• Informal: The dress code for most of the evenings on cruise ships is informal. Men could wear a collared shirt and a jacket, maybe a sports jacket. In some ships, men might have to wear a tie too. It is best to refer to the ship’s document to understand the dress code. Women could dress up nattily in a pant outfit or dressier clothes. Most liners have replaced the term informal with the term ‘resort casual attire’ which is more formal than casual but still does not require men to wear a coat and tie.
  • Casual: Casual wear is meant for comfort. This is the occasion one can be dressed in the most relaxed way. Swimwear is expected when one is by the pool or on the beach during the day. If one is planning to take a tour of the local markets along the shore, or venture further into the mainland, a pair of shorts coupled with polo style shirts or tee shirts and a pair of comfortable sandals is the best attire. In the evenings, men could wear slacks topped with polo or sports shirts, whereas women could wear a comfortable pant outfit, tops and skirts or any sporty dress.

Accessories

If you are on a cruise vacation, you are definitely going to spend a lot of time out in the sun. There is no better occasion than while on a cruise trip to bring out your beautiful wide brimmed hats. Don’t get the plain ones. Pick the ones with beads or flowers.

Cruise trips are also a good time to wear your jewelry. With some clever selection of bangles, necklaces and earrings, women could surely jazz up their light outfits during casual wear, without going overboard with these accessories.

As far as footwear is concerned, while you could pack in a pair of smart heels (for women) and formal shoes (for men) for the formal evening wear, a pair of tennis shoes or walking shoes is a must. When on a cruise, one may have to climb separate decks to access various amenities on the ship. Whether one is just walking on the deck or climbing up the stairs, a pair of walking shoes or tennis shoes are very comfortable.

What to Pack for Backpacking Trips

Packing on a Budget

If you are planning a long backpacking trip in Europe, South America, or elsewhere, you have probably started to think about what to pack. Usually, backpacking trips involve a lot of travel by bus, train, or even hitchhiking, and getting from one place to another can often mean getting as close as possible and then walking the rest of the way. The reason for this is that backpackers are traveling on a budget and usually don’t want to rent a car or hire a taxi to take them everywhere they need to go. Traveling on a budget means packing light, and when preparing for a backpacking trip this can be one of the most challenging tasks.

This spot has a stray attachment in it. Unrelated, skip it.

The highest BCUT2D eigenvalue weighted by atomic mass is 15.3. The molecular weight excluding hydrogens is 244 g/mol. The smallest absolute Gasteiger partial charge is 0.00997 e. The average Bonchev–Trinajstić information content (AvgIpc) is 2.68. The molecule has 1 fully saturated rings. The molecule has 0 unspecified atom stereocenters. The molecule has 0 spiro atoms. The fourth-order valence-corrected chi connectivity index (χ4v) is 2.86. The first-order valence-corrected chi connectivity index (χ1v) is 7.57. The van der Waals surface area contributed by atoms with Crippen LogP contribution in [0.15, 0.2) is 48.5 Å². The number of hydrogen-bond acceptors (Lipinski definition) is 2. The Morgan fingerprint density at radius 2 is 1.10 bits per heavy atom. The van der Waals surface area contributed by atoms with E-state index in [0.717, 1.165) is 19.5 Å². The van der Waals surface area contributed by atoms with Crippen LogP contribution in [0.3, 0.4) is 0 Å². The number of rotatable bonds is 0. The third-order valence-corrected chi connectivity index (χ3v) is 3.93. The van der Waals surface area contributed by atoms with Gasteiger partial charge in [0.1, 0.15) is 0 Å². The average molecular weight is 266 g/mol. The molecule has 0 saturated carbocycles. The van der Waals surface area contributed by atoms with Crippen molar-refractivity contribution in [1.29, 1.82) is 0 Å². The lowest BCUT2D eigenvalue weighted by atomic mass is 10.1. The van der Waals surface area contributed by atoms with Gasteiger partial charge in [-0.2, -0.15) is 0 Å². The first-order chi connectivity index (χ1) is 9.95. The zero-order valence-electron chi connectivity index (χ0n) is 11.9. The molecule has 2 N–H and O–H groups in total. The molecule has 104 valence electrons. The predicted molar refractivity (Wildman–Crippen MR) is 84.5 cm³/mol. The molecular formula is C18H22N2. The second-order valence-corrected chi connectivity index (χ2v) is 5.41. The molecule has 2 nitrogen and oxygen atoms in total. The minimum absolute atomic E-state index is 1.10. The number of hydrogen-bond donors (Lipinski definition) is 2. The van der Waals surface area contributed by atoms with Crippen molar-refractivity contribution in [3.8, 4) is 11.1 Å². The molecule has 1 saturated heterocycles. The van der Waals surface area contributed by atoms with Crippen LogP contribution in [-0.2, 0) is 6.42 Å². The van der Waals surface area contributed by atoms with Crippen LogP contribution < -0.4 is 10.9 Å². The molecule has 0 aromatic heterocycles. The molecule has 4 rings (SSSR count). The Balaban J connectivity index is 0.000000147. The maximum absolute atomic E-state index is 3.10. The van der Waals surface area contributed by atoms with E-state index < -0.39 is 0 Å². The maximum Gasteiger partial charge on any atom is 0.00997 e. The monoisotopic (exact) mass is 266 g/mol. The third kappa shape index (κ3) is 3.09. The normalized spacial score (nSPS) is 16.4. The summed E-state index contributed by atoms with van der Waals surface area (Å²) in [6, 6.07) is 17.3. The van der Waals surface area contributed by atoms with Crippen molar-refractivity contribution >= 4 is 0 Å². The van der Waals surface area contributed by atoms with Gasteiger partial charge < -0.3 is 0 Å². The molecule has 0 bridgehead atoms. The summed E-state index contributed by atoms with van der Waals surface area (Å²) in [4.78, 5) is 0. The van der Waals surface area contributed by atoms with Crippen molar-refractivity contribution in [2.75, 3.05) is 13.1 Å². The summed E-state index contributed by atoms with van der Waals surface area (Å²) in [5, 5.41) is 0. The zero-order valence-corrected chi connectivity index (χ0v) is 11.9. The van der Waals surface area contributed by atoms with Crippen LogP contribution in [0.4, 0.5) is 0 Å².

Half the Clothes, Twice the Money

A handy rule of thumb for all types of travel is to bring half as many clothes as you think you need and twice as much money as you think you need. Unless you have a natural talent for packing light and being thrifty, it is probably a good idea to follow this advice. For almost all backpackers, from beginners to seasoned veterans, money is the first thing that runs out and excess clothing ends up being a burden. You can wash clothes on the road, whether in laundry facilities, bathroom sinks, or a local (clean) creek, but it’s much more difficult to come by extra money in a pinch.

Empty Space

Once you’ve cut the clothes you plan to pack in half, you will probably notice that you have a little bit of extra room in your backpack. Although it might be tempting to fill your pack to the gills before you leave for your trip, consider leaving a little bit of empty space. There are two reasons that this is a good idea. First, as you travel, you are likely to pick up a few new things. Even if you are not the sort of person who collects souvenirs, you may be given gifts by fellow travelers, you may acquire new books to read on the road, and you may realize that you’ve forgotten to pack something crucial and choose to acquire it as you go. If you find that you already have enough space in your backpack for these new acquisitions, you will thank yourself.

Packing in a Hurry

The second reason to leave a little extra room in your pack is that, on the road, you often don’t have time or energy to keep unpacking and repacking in the most efficient possible way. If you’re like most people, you’ve probably tried several different packing configurations already, just out of excitement for your trip. Although it’s good to work packing strategies out in advance, there will surely be some days when you just want to throw everything in the pack haphazardly and hit the road. Having a little bit of extra space in your backpack will give you the flexibility to repack in a hurry if you need to.

Odds and Ends

Every seasoned traveler has a certain number of things they think are indispensable for backpacking trips. The only way to discover what your unique must-have items are is to travel yourself and find out what you keep needing or wanting over and over again. If you are new to backpacking, you will probably hear some packing suggestions that don’t make any sense at all to you. It’s okay if you don’t see why 30 rubber bands could come in handy on the road, but don’t shun all these suggestions automatically. Consider packing some things you wouldn’t have thought of on your own, and you may be surprised at what you end up using. If you don’t find a use for them, you can always get rid of them later.

In addition to lots of rubber bands (useful for everything!), here are some suggestions for useful, multi-purpose items that you can pack without wasting too much space: plastic bags of various sizes, a padlock (this is a must if you plan to stay in hostels), a deck of playing cards, a sewing kit, a knife, a travel towel, a small flashlight, and a small pad of notepaper. Other backpacking and travel websites can be consulted for more comprehensive lists of suggestions, but with these items in your pack, there is not much you won’t be able to handle!